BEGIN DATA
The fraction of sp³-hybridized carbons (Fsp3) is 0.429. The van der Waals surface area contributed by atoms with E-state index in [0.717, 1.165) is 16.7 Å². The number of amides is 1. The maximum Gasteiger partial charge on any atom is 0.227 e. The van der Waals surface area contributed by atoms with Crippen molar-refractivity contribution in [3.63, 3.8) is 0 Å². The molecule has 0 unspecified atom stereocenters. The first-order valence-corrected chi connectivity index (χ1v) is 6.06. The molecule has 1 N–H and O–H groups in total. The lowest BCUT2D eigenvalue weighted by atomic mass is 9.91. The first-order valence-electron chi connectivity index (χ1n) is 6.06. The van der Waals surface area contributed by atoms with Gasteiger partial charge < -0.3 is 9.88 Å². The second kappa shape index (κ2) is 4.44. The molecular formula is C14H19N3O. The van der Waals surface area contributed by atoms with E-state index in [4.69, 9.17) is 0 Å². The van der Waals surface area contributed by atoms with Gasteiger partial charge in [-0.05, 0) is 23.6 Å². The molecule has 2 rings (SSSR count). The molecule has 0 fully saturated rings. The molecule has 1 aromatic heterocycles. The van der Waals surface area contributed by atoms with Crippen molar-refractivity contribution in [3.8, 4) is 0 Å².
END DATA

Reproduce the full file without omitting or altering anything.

The fraction of sp³-hybridized carbons (Fsp3) is 0.429. The van der Waals surface area contributed by atoms with E-state index in [0.717, 1.165) is 16.7 Å². The number of amides is 1. The maximum Gasteiger partial charge on any atom is 0.227 e. The van der Waals surface area contributed by atoms with Crippen molar-refractivity contribution in [3.63, 3.8) is 0 Å². The molecule has 0 unspecified atom stereocenters. The first-order valence-corrected chi connectivity index (χ1v) is 6.06. The molecule has 1 N–H and O–H groups in total. The lowest BCUT2D eigenvalue weighted by atomic mass is 9.91. The first-order valence-electron chi connectivity index (χ1n) is 6.06. The van der Waals surface area contributed by atoms with Gasteiger partial charge < -0.3 is 9.88 Å². The second kappa shape index (κ2) is 4.44. The molecular formula is C14H19N3O. The van der Waals surface area contributed by atoms with E-state index in [4.69, 9.17) is 0 Å². The van der Waals surface area contributed by atoms with Gasteiger partial charge in [-0.05, 0) is 23.6 Å². The molecule has 2 rings (SSSR count). The molecule has 0 fully saturated rings. The molecule has 1 aromatic heterocycles. The van der Waals surface area contributed by atoms with Crippen molar-refractivity contribution in [3.8, 4) is 0 Å².